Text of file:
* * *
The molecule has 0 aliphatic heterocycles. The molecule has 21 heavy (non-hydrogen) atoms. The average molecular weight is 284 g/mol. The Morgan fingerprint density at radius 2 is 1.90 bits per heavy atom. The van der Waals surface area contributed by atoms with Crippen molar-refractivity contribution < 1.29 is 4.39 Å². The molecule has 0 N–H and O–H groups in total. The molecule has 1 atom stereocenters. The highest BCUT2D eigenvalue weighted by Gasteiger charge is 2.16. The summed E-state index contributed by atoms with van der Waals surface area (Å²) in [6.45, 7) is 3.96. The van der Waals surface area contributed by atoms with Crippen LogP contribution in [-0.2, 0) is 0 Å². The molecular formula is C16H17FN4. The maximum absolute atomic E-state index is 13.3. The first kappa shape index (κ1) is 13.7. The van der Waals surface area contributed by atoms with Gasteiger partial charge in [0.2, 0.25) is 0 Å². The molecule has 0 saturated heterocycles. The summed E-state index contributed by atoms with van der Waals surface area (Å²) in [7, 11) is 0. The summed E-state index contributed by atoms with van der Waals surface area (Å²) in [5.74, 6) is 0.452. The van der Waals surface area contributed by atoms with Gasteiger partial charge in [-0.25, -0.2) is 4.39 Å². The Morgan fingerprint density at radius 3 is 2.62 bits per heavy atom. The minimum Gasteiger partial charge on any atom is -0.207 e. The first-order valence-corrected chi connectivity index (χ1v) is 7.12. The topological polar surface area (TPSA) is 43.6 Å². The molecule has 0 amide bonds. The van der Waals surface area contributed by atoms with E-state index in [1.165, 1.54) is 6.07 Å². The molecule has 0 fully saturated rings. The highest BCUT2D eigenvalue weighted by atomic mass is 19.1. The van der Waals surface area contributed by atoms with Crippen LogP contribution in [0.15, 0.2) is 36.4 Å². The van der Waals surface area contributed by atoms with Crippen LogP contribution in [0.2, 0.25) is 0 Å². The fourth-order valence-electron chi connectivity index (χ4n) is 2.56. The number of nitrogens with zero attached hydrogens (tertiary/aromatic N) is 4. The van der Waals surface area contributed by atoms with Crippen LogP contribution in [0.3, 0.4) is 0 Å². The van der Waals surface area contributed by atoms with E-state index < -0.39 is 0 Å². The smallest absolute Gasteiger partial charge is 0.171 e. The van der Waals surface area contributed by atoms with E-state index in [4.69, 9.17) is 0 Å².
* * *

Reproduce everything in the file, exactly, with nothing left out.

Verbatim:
The molecule has 0 aliphatic heterocycles. The molecule has 21 heavy (non-hydrogen) atoms. The average molecular weight is 284 g/mol. The Morgan fingerprint density at radius 2 is 1.90 bits per heavy atom. The van der Waals surface area contributed by atoms with Crippen molar-refractivity contribution < 1.29 is 4.39 Å². The molecule has 0 N–H and O–H groups in total. The molecule has 1 atom stereocenters. The highest BCUT2D eigenvalue weighted by Gasteiger charge is 2.16. The summed E-state index contributed by atoms with van der Waals surface area (Å²) in [6.45, 7) is 3.96. The van der Waals surface area contributed by atoms with Crippen LogP contribution in [-0.2, 0) is 0 Å². The molecular formula is C16H17FN4. The maximum absolute atomic E-state index is 13.3. The first kappa shape index (κ1) is 13.7. The van der Waals surface area contributed by atoms with Gasteiger partial charge in [0.2, 0.25) is 0 Å². The molecule has 0 saturated heterocycles. The summed E-state index contributed by atoms with van der Waals surface area (Å²) in [7, 11) is 0. The summed E-state index contributed by atoms with van der Waals surface area (Å²) in [5.74, 6) is 0.452. The van der Waals surface area contributed by atoms with Gasteiger partial charge in [-0.25, -0.2) is 4.39 Å². The Morgan fingerprint density at radius 3 is 2.62 bits per heavy atom. The minimum Gasteiger partial charge on any atom is -0.207 e. The first-order valence-corrected chi connectivity index (χ1v) is 7.12. The topological polar surface area (TPSA) is 43.6 Å². The molecule has 0 amide bonds. The van der Waals surface area contributed by atoms with E-state index in [1.165, 1.54) is 6.07 Å². The molecule has 0 fully saturated rings. The highest BCUT2D eigenvalue weighted by atomic mass is 19.1. The van der Waals surface area contributed by atoms with Crippen LogP contribution in [0.15, 0.2) is 36.4 Å². The van der Waals surface area contributed by atoms with Crippen LogP contribution in [0.2, 0.25) is 0 Å². The fourth-order valence-electron chi connectivity index (χ4n) is 2.56. The number of nitrogens with zero attached hydrogens (tertiary/aromatic N) is 4. The van der Waals surface area contributed by atoms with Crippen LogP contribution in [0.3, 0.4) is 0 Å². The van der Waals surface area contributed by atoms with E-state index < -0.39 is 0 Å². The smallest absolute Gasteiger partial charge is 0.171 e. The van der Waals surface area contributed by atoms with E-state index in [4.69, 9.17) is 0 Å².